There are people in our lives who loom so large that we lose sight of the fact that they are still mere mortals. They may be trainwreck celebrities or historical figures or parents. We admire them, loathe them, or simply find ourselves with our jaws open as they shave their own heads in front of the paparazzi.
Diane Rehm is one such person for me. Diane hosts a two-hour live call-in show on National Public Radio each weekday. Her shows are consistently topical and in-depth, with guests who are leaders in their field. The Diane Rehm Show has won a multitude of prestigious awards, including a 2010 George Foster Peabody Award. Over the ten years that I have been listening to the show, I am constantly impressed by the quality of guests, topic selection, and questions. I have discovered several of my favorite books as a result of listening to Diane's show.
I started listening to the Diane Rehm Show when I was an undergraduate student and I immediately responded to her direct interview style, the respect with which she treats her guests and callers, and the way she handles people who become too loquacious. As someone who is constantly striving to learn new things and explore that which is unfamiliar, Diane is a bit of a personal hero to me.
So imagine my intense enthusiasm when I stumbled across her book on iTunes. I immediately uploaded it and started reading (this was obviously before the advent of my 100 Days of Not Purchasing Books- of which I am on Day 11).
One of the things that draws me to biographies and memoirs is the revelation of raw humanity. Everyone wants to feel connected and I love nothing more than realizing, startled, that I can empathize with how Mary Todd Lincoln felt in that situation or that David Sedaris and I have both pretended to do a crossword puzzle while secretly seething at a stranger in a public area.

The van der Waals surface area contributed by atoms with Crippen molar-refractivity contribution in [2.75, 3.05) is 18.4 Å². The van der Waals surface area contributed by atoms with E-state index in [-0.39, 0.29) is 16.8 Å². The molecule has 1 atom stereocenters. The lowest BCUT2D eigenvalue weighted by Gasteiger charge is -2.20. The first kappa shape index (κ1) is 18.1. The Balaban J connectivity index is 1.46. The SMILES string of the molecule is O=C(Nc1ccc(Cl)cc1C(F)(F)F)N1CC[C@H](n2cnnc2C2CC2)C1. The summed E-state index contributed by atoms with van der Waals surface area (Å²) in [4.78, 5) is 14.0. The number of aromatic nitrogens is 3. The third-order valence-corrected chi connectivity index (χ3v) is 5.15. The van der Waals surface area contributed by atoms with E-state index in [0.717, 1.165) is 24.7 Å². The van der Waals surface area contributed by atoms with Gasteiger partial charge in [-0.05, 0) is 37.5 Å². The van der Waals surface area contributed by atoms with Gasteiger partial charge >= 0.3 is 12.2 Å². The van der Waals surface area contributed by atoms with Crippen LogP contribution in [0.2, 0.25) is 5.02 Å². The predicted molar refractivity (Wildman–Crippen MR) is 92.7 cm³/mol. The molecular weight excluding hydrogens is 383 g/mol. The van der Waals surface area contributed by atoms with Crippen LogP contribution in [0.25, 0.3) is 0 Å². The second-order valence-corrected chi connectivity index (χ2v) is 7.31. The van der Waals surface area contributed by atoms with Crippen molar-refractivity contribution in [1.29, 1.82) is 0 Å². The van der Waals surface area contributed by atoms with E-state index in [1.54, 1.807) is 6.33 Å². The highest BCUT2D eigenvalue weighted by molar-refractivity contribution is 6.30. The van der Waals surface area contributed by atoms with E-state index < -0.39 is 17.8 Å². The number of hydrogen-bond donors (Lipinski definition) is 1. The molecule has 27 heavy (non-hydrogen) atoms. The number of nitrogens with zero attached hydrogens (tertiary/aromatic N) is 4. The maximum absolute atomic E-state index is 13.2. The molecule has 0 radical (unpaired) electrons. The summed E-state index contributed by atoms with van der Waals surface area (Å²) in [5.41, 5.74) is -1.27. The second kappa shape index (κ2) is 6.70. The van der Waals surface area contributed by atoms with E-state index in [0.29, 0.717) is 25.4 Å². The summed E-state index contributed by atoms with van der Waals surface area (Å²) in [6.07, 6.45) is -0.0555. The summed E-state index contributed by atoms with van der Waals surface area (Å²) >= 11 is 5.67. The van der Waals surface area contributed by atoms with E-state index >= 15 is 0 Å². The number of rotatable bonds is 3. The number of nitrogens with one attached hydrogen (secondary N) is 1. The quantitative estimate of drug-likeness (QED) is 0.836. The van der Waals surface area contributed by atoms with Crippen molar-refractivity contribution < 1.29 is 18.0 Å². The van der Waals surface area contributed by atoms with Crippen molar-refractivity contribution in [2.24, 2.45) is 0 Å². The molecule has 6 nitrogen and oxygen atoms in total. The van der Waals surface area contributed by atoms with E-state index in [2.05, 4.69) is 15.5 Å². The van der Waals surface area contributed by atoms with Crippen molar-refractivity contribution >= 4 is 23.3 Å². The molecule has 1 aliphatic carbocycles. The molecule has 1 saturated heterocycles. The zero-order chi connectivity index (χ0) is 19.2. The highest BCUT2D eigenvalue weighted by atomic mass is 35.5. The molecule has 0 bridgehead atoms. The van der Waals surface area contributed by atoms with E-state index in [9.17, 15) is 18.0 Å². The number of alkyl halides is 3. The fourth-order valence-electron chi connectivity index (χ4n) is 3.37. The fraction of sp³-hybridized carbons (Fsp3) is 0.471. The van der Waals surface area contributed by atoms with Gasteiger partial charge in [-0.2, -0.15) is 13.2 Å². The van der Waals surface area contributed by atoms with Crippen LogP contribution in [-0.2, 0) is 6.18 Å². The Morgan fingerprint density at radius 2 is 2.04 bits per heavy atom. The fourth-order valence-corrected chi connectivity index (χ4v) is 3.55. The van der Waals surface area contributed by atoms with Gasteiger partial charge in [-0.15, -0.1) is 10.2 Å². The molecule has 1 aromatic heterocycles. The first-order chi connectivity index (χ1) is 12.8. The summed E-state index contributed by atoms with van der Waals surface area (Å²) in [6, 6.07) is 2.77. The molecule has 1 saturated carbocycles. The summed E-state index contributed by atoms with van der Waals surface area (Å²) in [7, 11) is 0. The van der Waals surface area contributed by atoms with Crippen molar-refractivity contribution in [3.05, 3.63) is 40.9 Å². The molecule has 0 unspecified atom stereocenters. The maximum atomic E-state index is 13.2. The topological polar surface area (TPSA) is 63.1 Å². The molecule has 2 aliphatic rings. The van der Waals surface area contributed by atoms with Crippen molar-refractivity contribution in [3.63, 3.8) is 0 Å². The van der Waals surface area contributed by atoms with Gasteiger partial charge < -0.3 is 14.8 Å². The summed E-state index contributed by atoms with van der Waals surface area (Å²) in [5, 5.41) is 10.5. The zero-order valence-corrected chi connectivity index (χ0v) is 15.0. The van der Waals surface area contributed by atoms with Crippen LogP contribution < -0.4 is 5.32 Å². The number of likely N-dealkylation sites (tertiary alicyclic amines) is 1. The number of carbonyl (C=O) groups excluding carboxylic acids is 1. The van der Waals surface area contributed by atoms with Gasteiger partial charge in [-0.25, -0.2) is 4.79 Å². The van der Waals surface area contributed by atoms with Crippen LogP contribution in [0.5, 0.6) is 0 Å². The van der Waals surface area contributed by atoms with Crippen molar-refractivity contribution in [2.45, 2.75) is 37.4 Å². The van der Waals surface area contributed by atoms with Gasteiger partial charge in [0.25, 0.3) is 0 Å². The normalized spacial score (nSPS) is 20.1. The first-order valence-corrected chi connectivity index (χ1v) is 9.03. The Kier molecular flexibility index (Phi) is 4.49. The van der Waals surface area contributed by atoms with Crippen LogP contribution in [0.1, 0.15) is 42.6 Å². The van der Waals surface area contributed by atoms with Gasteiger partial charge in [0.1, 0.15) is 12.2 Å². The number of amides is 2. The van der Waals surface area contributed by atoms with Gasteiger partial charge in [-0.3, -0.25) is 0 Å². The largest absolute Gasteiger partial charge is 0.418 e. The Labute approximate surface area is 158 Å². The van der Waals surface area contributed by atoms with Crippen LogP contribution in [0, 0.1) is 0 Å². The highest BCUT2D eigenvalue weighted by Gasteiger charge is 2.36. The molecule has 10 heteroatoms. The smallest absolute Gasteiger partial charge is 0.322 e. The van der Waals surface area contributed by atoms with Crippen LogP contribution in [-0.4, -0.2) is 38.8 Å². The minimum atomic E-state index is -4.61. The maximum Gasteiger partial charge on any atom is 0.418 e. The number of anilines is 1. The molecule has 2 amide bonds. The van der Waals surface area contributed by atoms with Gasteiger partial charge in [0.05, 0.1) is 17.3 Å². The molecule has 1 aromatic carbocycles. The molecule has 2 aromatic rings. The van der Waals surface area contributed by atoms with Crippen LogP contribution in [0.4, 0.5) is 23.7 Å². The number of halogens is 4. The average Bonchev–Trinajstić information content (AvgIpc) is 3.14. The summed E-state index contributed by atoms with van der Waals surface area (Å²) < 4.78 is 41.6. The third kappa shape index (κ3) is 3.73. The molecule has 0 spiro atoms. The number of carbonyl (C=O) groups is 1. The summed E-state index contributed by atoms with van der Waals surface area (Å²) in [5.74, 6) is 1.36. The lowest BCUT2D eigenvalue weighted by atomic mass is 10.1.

What I learned of Diane Rehm was nothing short of amazing to me. First of all, Diane started her career in radio in her thirties as a volunteer. I loved to learn this because I also discovered a volunteer position that altered the trajectory of my life. 2 years after college graduation I was frustrated and unchallenged, working at a bookstore and feeling discouraged about my professional opportunities. My mom strongly encouraged me to volunteer in order to explore potential areas of interest. A few months later, I started working with a book club for St. Louis ARC, an organization for people with developmental disabilities. I fell in love with the world that opened up to me. Now I am finishing my master's in Educational Psychology and hoping to write and work with young children with developmental disabilities. I feel a particular kinship for anyone who wanders for a little while and then discovers her life purpose.
Another element of Diane's story that makes me feel an affinity toward her is the honesty with which she addresses her struggles with anxiety. It never would have occurred to me that someone who is so poised, respected and impactful would have undergone the intense and sometimes devastating journey of managing anxiety and depression. Her ability to pursue that which she ultimately loves to do despite emotional and physiological roadblocks has a profound effect on me.
Diane Rehm is someone I have looked up to for so long that I took it for granted that she has always been confident and assertive and professionally successful. I was grateful to learn about her humanity as well.